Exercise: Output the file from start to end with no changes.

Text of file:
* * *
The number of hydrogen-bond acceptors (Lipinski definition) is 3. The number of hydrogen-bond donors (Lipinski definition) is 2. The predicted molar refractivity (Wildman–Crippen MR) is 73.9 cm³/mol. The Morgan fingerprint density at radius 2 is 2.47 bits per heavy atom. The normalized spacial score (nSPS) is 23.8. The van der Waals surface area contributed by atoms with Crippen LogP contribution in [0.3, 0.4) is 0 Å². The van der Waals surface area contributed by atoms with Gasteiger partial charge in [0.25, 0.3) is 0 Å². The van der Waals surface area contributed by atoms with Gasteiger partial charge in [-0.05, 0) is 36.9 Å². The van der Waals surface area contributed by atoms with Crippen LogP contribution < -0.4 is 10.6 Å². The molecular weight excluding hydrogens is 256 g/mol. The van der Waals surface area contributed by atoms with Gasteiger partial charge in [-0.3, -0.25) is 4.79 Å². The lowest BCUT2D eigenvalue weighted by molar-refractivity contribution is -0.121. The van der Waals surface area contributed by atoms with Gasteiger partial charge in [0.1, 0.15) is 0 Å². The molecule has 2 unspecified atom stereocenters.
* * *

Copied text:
The number of hydrogen-bond acceptors (Lipinski definition) is 3. The number of hydrogen-bond donors (Lipinski definition) is 2. The predicted molar refractivity (Wildman–Crippen MR) is 73.9 cm³/mol. The Morgan fingerprint density at radius 2 is 2.47 bits per heavy atom. The normalized spacial score (nSPS) is 23.8. The van der Waals surface area contributed by atoms with Crippen LogP contribution in [0.3, 0.4) is 0 Å². The van der Waals surface area contributed by atoms with Gasteiger partial charge in [0.25, 0.3) is 0 Å². The van der Waals surface area contributed by atoms with Gasteiger partial charge in [-0.05, 0) is 36.9 Å². The van der Waals surface area contributed by atoms with Crippen LogP contribution < -0.4 is 10.6 Å². The molecular weight excluding hydrogens is 256 g/mol. The van der Waals surface area contributed by atoms with Gasteiger partial charge in [-0.3, -0.25) is 4.79 Å². The lowest BCUT2D eigenvalue weighted by molar-refractivity contribution is -0.121. The van der Waals surface area contributed by atoms with Gasteiger partial charge in [0.1, 0.15) is 0 Å². The molecule has 2 unspecified atom stereocenters.